.file	"temp.c"
	.section	.rodata
.LC0:
	.string	"Hello World"
	.text
	.globl	main
	.type	main, @function
main:
.LFB0:
	.cfi_startproc
	pushq	%rbp
	.cfi_def_cfa_offset 16
	.cfi_offset 6, -16
	movq	%rsp, %rbp
	.cfi_def_cfa_register 6
	movl	$.LC0, %edi
	call	puts
	nop
	popq	%rbp
	.cfi_def_cfa 7, 8
	ret
	.cfi_endproc
.LFE0:
	.size	main, .-main
	.ident	"GCC: (GNU) 6.3.1 20170306"
	.section	.note.GNU-stack,"",@progbits

Pro Tip: Use the source code shown above. Compile it with gcc -S <file>.c. This makes gcc to output the file after preprocessing and compiling and stops further processing of the file.

Don’t worry, compilation is almost over. A step called RTL pass is performed at the end of this phase, which does some cleanup and the final assembly code is ready.

Assembling

The assembling is done by the executable called as which is a part of the binutils package. This program is responsible for converting the generic assembly code into a code that is understood by the local machine. Also, ever wondered why all the C programs always start with main?

As a reward for reading the article so much, here is a nice way to write a C program without main. (WHAT?? Yes, it is possible)

#include <stdio.h> // for our beloved printf()
#include <stdlib.h> // for our beloved exit()


void _start()
{
    printf("Hello world\n");
    exit(0);
}

Compile it with gcc -nostartfiles <file>.c and run ./a.out

The _start program calls main internally and that my dear friend, is why C programs always begin with main.

The assembly code generated has extra elements that take care of the arguments passed to the program, the environment is setup and hard-wired to start main (or whatever entry function, if you read the article in the right order) after performing some checks. Exception handling is also done by this program. Ever wondered why only C compiled programs give segmentation fault (core dumped) errors? Wait a minute, I did not write any exception handling code. That’s right. GCC adds boilerplate code that automatically terminates the program when wrong addresses are accessed and immediately packs it’s stuff up, prepares a dump of the core and terminates the program.

The assembler creates an object file (.o). You can make gcc stop at this stage, by running gcc -c <file>.c. This is usually done in large projects. Multiple .c object files are created. Then they are linked together by the linker into one giant executable by the linker.

Linking

One more question, that has not been answered by our dissection so far is: Where is the implementation of printf? How come I can’t see the implementation of printf?

This is done in the final phase. A basic set of shared libraries called libc, linux-vdso and ld-linux-x86-64 are attached to any basic C program. During assembly, dangling references are made to functions. Kind of like,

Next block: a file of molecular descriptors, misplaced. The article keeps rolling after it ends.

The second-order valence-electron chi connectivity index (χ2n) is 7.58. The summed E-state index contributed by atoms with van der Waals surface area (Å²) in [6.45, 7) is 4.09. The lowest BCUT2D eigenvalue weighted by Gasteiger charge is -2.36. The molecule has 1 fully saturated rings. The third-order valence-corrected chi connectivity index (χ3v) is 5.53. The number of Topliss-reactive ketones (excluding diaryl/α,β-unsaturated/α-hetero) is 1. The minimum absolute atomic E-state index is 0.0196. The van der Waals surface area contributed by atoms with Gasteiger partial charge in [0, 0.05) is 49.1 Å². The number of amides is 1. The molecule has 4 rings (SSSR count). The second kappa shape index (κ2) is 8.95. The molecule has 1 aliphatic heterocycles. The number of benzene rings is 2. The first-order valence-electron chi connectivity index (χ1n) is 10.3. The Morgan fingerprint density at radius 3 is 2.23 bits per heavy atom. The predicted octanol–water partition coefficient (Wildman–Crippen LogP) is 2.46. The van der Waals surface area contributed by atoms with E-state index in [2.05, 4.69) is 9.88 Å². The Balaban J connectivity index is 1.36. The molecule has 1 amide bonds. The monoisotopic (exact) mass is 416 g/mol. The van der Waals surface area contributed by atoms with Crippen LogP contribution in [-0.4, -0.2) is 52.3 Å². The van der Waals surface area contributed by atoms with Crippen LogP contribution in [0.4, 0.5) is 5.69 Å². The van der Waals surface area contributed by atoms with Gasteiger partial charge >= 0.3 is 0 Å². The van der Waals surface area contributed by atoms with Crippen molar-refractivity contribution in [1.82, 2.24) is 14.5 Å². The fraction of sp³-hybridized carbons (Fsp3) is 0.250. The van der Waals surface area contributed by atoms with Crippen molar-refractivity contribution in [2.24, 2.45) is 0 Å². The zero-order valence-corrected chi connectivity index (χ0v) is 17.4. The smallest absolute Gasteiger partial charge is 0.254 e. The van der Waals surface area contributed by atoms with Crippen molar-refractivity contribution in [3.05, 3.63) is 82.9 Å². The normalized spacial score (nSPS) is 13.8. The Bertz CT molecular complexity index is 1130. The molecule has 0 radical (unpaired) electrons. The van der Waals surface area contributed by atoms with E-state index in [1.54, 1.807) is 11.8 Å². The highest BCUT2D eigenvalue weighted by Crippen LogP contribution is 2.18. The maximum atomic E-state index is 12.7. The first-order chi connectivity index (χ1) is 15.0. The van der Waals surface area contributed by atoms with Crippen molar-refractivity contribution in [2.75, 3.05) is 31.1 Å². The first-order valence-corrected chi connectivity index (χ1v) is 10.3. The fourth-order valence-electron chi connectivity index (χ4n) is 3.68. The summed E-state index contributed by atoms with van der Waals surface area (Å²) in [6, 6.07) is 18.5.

User: hey computer, use printf here and here

Computer: But I don’t know what printf is. ERR..

User: wait, don’t throw an error. I will tell you where it is, later. Just assume it is defined for now.

Computer: RRMM, oh. Okay.

The linker now points to all the dangling functions from these shared libraries. The linker fixes all references to functions. The linker is actually a program called ld, another member of the gcc core team.

NOTE:

Shared libraries are C programs, that are compiled before hand and can be attached to any program. There are two kinds of libraries:

1.Static libraries
2.Dynamic libraries

Nothing to be worried about. You have used both of these kinds of libraries. You just don’t recognize them. Remember compiling C programs with the -lm option to enable math operations (Other examples are -lpthread, -fopenmp,etc), these are shared objects attached to the program. Shared libraries are .so files which are compiled in advance. This is usually done, in order to save memory. For example, if 20 processes are using the math library, then it is a wiser choice to seperate all the math code and leave references to it. During runtime, the process finds the required shared library in memory and resolves all the addresses.

The naming convention for shared libraries is somewhat peculiar. If the file is called libxyz.so, it has to be linked with -lxyz and vice versa.

Static libraries are just, well static. They are code, that linked during compile time. They are usually .a (archive) files. One can make dynamic libraries be attached statically into the executable by using gcc -static <file>.c -lm. [Notice the drastic increase in size of the executable output]. You can find out what are the libraries dependent on the executable by running ldd <executable>. You can also make the linker look for addition object files in other directories by using the -L flag in gcc. (Example: gcc -Lsome_dir/ foo.o bar.o where bar.o is in some_dir/)

I hope by now, you are clear on why using printf throws a compiler warning but works anyhow.

Conclusion

That’s it folks. The C program is now ready to do your bidding. I am sure, next time someone says a “Hello world” program is easy, you can blow their brains out. Also, the programming languages evolve in a very fascinating way. For example, the token parsing program of the C code is written in C++. But C++ was written in C. This continues backwards until Dennis Ritchie first wrote C using assembly. Later C was rewritten using C. This is sometimes referred to as bootstrapping. Loading oneself using oneself. On a similar note, I hope this article stimulates the readers to read more :)